The new wood adhesives are made from natural resources such as soy flour and lignin. They may replace the formaldehyde-based wood adhesives currently used to make some wood composite products such as plywood, oriented strand board, particle board, and laminated veneer lumber products - all major components of home construction and many other uses.
One of these patented adhesives is currently cost-competitive with a commonly used urea-formaldehyde resin, researchers say, but does not use formaldehyde or other toxic chemicals. Formaldehyde fumes are associated with some health problems, including eye and throat irritation. The chemical has been shown to be a human carcinogen, and in some circumstances it may be a concern in some residential building products.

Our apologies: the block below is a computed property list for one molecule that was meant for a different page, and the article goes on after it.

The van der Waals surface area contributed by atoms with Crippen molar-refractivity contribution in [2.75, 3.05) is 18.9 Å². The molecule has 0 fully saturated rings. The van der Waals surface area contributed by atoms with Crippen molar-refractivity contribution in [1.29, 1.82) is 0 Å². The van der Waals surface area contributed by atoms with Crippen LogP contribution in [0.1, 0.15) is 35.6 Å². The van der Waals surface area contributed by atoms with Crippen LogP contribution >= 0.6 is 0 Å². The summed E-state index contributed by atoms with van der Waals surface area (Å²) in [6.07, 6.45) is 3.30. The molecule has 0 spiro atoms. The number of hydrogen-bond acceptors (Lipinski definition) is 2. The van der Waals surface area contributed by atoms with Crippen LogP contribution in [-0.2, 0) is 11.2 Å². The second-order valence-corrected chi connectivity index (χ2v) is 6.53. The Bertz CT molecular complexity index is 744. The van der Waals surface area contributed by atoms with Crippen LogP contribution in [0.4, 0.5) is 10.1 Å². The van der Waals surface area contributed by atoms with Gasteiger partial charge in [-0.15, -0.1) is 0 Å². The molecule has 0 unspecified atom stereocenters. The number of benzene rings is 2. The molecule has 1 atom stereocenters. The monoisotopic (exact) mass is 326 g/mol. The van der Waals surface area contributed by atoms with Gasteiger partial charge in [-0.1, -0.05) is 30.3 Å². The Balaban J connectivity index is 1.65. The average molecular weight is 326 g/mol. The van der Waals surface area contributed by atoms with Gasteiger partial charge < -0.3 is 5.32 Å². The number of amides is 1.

The other key advantage of the new adhesives is their superior strength and water resistance.
"The plywood we make with this adhesive can be boiled for several hours and the adhesive holds as strong as ever," Li said. "Regular plywood bonded with urea-formaldehyde resins could never do that."
The first commercial application of the adhesive will be to make decorative hardwood plywood for high-quality interior uses. But the adhesive can also be used in making softwood plywood, particleboard, medium density fiberboard, oriented strand board, and the laminated veneer lumber that is finding increasing use to replace conventional joists and beams in construction.'"/>